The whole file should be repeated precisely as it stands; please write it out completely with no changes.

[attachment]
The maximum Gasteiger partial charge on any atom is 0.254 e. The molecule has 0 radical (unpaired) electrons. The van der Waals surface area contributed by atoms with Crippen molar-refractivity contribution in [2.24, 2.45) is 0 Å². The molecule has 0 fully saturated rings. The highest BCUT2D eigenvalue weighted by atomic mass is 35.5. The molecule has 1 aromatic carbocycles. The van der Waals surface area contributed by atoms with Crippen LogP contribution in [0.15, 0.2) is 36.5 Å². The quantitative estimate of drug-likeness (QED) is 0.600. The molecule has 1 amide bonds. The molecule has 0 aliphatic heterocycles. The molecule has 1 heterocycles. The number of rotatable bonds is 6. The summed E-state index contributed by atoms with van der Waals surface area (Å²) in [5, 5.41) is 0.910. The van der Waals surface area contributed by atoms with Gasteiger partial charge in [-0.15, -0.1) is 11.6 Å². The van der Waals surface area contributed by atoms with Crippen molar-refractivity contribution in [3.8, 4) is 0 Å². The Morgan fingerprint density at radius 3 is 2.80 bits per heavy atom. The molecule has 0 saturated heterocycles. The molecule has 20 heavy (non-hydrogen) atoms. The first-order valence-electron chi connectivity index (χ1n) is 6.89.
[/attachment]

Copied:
The maximum Gasteiger partial charge on any atom is 0.254 e. The molecule has 0 radical (unpaired) electrons. The van der Waals surface area contributed by atoms with Crippen molar-refractivity contribution in [2.24, 2.45) is 0 Å². The molecule has 0 fully saturated rings. The highest BCUT2D eigenvalue weighted by atomic mass is 35.5. The molecule has 1 aromatic carbocycles. The van der Waals surface area contributed by atoms with Crippen LogP contribution in [0.15, 0.2) is 36.5 Å². The quantitative estimate of drug-likeness (QED) is 0.600. The molecule has 1 amide bonds. The molecule has 0 aliphatic heterocycles. The molecule has 1 heterocycles. The number of rotatable bonds is 6. The summed E-state index contributed by atoms with van der Waals surface area (Å²) in [5, 5.41) is 0.910. The van der Waals surface area contributed by atoms with Gasteiger partial charge in [-0.15, -0.1) is 11.6 Å². The van der Waals surface area contributed by atoms with Crippen molar-refractivity contribution in [3.8, 4) is 0 Å². The Morgan fingerprint density at radius 3 is 2.80 bits per heavy atom. The molecule has 0 saturated heterocycles. The molecule has 20 heavy (non-hydrogen) atoms. The first-order valence-electron chi connectivity index (χ1n) is 6.89.